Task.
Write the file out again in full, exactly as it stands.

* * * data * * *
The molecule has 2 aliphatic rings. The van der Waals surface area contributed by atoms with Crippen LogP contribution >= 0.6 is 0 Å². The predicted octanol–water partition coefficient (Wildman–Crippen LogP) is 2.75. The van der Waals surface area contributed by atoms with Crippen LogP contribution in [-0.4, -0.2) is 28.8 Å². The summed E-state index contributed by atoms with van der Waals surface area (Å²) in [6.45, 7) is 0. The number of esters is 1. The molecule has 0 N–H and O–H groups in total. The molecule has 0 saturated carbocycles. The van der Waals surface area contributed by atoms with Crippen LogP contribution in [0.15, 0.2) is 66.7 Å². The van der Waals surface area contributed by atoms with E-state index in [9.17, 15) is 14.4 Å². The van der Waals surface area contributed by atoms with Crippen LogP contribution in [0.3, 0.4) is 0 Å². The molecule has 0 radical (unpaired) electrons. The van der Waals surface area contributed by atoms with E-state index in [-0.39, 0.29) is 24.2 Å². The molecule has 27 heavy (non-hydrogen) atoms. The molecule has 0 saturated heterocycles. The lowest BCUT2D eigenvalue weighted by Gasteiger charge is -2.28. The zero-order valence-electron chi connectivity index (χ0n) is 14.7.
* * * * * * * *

The molecule has 2 aliphatic rings. The van der Waals surface area contributed by atoms with Crippen LogP contribution >= 0.6 is 0 Å². The predicted octanol–water partition coefficient (Wildman–Crippen LogP) is 2.75. The van der Waals surface area contributed by atoms with Crippen LogP contribution in [-0.4, -0.2) is 28.8 Å². The summed E-state index contributed by atoms with van der Waals surface area (Å²) in [6.45, 7) is 0. The number of esters is 1. The molecule has 0 N–H and O–H groups in total. The molecule has 0 saturated carbocycles. The van der Waals surface area contributed by atoms with Crippen LogP contribution in [0.15, 0.2) is 66.7 Å². The van der Waals surface area contributed by atoms with E-state index in [9.17, 15) is 14.4 Å². The van der Waals surface area contributed by atoms with Crippen LogP contribution in [0.3, 0.4) is 0 Å². The molecule has 0 radical (unpaired) electrons. The van der Waals surface area contributed by atoms with E-state index in [-0.39, 0.29) is 24.2 Å². The molecule has 27 heavy (non-hydrogen) atoms. The molecule has 0 saturated heterocycles. The lowest BCUT2D eigenvalue weighted by Gasteiger charge is -2.28. The zero-order valence-electron chi connectivity index (χ0n) is 14.7.